Van Meegeren became fabulously wealthy. He owned some 57 properties in Amsterdam alone. Even during the height of World War II, while many Dutch people were starving under Nazi occupation, van Meegeren lived an extremely lavish lifestyle.
But on May 29, 1945, there was a knock at van Meegeren’s door, and the 56-year-old painter was arrested. Not for forgery, but for aiding and abetting the enemy. Because, in 1942, Hermann Göring, one of Hitler’s most trusted advisors, had traded 137 looted paintings to acquire a painting by Vermeer entitled Christ with the Adulteress. The Allies had discovered the painting and traced it back to van Meegeren.
Faced with the death penalty for selling a Dutch masterpiece to the enemy, van Meegeren confessed. “The painting in Göring’s hands is not, as you assume, a Vermeer of Delft, but a Van Meegeren! I painted the picture!”
At first the authorities were skeptical. How could it be that van Meegeren had fooled the greatest expert in the entire artworld? But he could prove he was the artist. He had painted over a 17th century painting. He told them to examine what was beneath the painting, and they found it was just as he had described.
At his trial, the incredulous lawyers nevertheless forced van Meegeren to prove he was the forger by painting another “Vermeer,” entitled, “Jesus among the Doctors.” The trial was an international sensation, making headlines around the world. It turned out that van Meegeren had purchased large quantities of lapis lazuli, taken old canvasses, and spent six years perfecting his technique of hardening the oil paint by mixing it with bakelite – an early form of plastic. He had even acquired a 17th century jug to use in the painting, knowing that the art critic would be looking for just such an anachronism. Van Meegeren knew all Bredius’s methods in detecting forgeries and figured out how to beat them all.
Eventually, on November 12, 1947, van Meegeren was found guilty of forgery and fraud and sentenced to one year in prison. However, two weeks later, the artist was rushed to hospital with chest pain, and on December 30, 1947, died of heart failure. He was only 58 years old. Years of living an opulent lifestyle, chain-smoking, heavy drinking, and drug abuse had taken their toll.
When he had left court, he was hailed as a hero. He was the plucky artist, whose skill had fooled the Nazis. A poll taken as he left the court found he was the second most popular person in the Netherlands – only the prime minister was better-liked than he. There was even talk of putting up a statue of him.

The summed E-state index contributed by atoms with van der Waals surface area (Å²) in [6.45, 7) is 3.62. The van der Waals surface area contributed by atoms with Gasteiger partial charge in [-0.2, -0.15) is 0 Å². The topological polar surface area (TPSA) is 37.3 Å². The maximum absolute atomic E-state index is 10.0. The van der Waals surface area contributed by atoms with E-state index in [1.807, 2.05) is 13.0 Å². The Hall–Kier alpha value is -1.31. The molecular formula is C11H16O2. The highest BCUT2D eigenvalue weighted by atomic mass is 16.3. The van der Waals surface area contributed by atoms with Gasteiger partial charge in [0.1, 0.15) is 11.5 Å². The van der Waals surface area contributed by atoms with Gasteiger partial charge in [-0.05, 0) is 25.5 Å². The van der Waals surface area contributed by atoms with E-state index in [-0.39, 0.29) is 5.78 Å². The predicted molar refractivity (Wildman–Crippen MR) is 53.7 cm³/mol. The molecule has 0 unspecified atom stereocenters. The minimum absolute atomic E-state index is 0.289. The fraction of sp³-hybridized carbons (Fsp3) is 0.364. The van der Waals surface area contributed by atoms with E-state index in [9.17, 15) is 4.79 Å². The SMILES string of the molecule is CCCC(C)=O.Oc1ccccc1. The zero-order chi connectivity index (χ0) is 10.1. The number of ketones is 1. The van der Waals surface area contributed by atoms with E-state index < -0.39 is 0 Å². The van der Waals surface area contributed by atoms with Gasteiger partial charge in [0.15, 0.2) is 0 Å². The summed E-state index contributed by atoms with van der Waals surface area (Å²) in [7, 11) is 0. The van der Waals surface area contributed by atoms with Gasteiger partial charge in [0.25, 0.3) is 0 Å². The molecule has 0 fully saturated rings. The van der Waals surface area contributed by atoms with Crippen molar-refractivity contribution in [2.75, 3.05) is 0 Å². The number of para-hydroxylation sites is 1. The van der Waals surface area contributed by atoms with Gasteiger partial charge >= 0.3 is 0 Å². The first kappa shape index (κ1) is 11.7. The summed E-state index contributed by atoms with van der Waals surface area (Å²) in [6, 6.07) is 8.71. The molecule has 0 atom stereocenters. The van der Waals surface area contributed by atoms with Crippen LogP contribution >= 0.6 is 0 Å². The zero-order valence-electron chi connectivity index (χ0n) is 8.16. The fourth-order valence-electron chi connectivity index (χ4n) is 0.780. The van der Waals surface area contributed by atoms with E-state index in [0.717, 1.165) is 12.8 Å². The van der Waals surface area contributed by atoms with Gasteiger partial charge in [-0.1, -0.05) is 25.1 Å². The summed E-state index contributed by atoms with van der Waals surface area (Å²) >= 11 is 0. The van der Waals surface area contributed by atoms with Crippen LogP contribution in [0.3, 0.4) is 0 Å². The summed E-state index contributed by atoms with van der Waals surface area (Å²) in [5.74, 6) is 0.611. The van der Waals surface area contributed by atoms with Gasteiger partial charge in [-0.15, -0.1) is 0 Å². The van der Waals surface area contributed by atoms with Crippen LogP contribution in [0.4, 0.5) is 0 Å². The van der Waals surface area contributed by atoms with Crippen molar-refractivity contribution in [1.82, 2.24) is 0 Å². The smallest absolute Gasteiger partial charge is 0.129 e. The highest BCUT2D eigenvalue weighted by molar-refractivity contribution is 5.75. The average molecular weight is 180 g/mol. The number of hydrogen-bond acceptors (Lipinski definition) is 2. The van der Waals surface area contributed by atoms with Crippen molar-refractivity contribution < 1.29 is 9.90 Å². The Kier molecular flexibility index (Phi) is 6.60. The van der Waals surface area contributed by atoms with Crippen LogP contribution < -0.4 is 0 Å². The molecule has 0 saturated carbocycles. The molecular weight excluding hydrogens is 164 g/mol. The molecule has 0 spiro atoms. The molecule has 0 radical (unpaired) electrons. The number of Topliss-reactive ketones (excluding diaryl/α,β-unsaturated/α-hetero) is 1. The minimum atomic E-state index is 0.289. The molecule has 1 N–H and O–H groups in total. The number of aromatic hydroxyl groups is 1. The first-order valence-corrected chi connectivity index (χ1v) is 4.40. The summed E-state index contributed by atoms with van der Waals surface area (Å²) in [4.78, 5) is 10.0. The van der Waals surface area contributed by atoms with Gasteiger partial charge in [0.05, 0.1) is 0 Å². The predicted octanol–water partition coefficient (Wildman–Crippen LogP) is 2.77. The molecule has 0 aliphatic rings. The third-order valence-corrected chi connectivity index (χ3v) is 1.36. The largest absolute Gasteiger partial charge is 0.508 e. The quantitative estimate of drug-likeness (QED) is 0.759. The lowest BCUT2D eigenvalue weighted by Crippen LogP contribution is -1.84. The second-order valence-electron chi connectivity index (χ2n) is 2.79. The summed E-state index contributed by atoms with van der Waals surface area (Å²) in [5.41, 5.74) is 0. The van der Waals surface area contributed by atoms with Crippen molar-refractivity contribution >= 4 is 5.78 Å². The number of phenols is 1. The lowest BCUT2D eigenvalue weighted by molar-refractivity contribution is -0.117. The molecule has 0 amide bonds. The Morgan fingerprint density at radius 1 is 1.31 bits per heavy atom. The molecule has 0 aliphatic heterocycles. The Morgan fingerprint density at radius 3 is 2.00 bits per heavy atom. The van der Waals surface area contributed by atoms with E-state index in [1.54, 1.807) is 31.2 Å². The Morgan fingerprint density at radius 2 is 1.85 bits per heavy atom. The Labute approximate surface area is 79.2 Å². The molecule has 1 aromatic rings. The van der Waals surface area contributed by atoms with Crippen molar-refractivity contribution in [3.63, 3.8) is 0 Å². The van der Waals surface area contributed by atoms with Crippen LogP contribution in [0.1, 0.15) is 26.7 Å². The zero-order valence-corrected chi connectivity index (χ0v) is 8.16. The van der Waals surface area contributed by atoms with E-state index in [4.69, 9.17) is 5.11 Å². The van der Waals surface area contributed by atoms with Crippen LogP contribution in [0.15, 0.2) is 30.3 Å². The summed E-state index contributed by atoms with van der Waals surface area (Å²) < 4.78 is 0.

How had van Meegeren managed to fool Bredius and the art world with such crude forgeries? Because they wanted to be fooled.
Remember Boon, the anti-fascist activist who originally brought the painting to be authenticated? He had been told the lie that if the painting was genuine, it would help a family escape the clutches of Mussolini. He desperately wanted the painting to be a Vermeer, because it would further his deeply held values.
Nowadays, this type of logic is called nowadays, “motivated reasoning.” Broadly speaking, the term is used by psychologists to explain situations where the reasoning process is influenced by motivations or goals.
Bredius was also misled by discovering what he wanted to find. Van Meegeren knew that the foremost art critic had long dreamed of discovering a Vermeer that would show the link between the early and late works, and of proving that the Dutch Master had studied under Caravaggio. Van Meegeren gave him exactly what he wanted. Motivated reasoning is such a powerful force that even though Bredius knew Emmaus was unlike anything else Vermeer had painted, he still declared it genuine.
But van Meegeren’s brilliance at encouraging people to believe what they wanted to believe did not end there. The nation that applauded the clever Dutchman who tricked the Nazis also allowed themselves to be fooled because it suited their narrative.
Did anyone really believe that van Meegeren could have purchased dozens of homes around Amsterdam and held high-profile parties, living a life of luxury in Nazi-occupied Holland without collaborating with the Germans?